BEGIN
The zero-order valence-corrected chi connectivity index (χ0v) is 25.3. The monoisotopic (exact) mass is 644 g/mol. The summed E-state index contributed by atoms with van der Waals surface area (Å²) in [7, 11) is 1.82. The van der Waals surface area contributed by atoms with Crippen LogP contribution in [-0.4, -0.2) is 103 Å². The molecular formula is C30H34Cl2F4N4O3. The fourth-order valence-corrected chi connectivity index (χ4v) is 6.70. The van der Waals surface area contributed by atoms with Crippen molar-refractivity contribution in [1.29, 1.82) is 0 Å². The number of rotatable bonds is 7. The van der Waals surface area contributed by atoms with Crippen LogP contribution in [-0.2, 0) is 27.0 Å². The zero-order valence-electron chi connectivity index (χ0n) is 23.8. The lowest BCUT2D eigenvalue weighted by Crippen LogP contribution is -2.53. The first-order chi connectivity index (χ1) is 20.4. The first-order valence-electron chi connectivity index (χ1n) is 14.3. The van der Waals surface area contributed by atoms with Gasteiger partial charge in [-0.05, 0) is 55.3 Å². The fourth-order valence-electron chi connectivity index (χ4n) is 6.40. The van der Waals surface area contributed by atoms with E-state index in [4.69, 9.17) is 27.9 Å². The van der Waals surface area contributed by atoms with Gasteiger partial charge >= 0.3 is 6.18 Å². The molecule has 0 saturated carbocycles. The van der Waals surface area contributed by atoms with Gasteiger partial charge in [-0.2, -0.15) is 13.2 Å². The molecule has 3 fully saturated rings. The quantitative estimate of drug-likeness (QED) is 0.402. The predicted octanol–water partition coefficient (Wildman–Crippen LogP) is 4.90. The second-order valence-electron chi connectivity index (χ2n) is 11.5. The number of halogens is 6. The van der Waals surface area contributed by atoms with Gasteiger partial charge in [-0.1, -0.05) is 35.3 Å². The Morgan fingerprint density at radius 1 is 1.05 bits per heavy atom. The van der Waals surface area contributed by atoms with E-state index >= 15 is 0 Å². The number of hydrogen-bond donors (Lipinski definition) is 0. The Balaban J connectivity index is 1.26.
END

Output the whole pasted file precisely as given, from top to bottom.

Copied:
The zero-order valence-corrected chi connectivity index (χ0v) is 25.3. The monoisotopic (exact) mass is 644 g/mol. The summed E-state index contributed by atoms with van der Waals surface area (Å²) in [7, 11) is 1.82. The van der Waals surface area contributed by atoms with Crippen LogP contribution in [-0.4, -0.2) is 103 Å². The molecular formula is C30H34Cl2F4N4O3. The fourth-order valence-corrected chi connectivity index (χ4v) is 6.70. The van der Waals surface area contributed by atoms with Crippen molar-refractivity contribution in [1.29, 1.82) is 0 Å². The number of rotatable bonds is 7. The van der Waals surface area contributed by atoms with Crippen LogP contribution in [-0.2, 0) is 27.0 Å². The zero-order valence-electron chi connectivity index (χ0n) is 23.8. The lowest BCUT2D eigenvalue weighted by Crippen LogP contribution is -2.53. The first-order chi connectivity index (χ1) is 20.4. The first-order valence-electron chi connectivity index (χ1n) is 14.3. The van der Waals surface area contributed by atoms with Gasteiger partial charge in [-0.05, 0) is 55.3 Å². The fourth-order valence-electron chi connectivity index (χ4n) is 6.40. The van der Waals surface area contributed by atoms with E-state index in [4.69, 9.17) is 27.9 Å². The van der Waals surface area contributed by atoms with Gasteiger partial charge >= 0.3 is 6.18 Å². The molecule has 0 saturated carbocycles. The van der Waals surface area contributed by atoms with Gasteiger partial charge in [-0.2, -0.15) is 13.2 Å². The molecule has 3 fully saturated rings. The quantitative estimate of drug-likeness (QED) is 0.402. The predicted octanol–water partition coefficient (Wildman–Crippen LogP) is 4.90. The second-order valence-electron chi connectivity index (χ2n) is 11.5. The number of halogens is 6. The van der Waals surface area contributed by atoms with Gasteiger partial charge in [-0.1, -0.05) is 35.3 Å². The Morgan fingerprint density at radius 1 is 1.05 bits per heavy atom. The van der Waals surface area contributed by atoms with E-state index >= 15 is 0 Å². The number of hydrogen-bond donors (Lipinski definition) is 0. The Balaban J connectivity index is 1.26.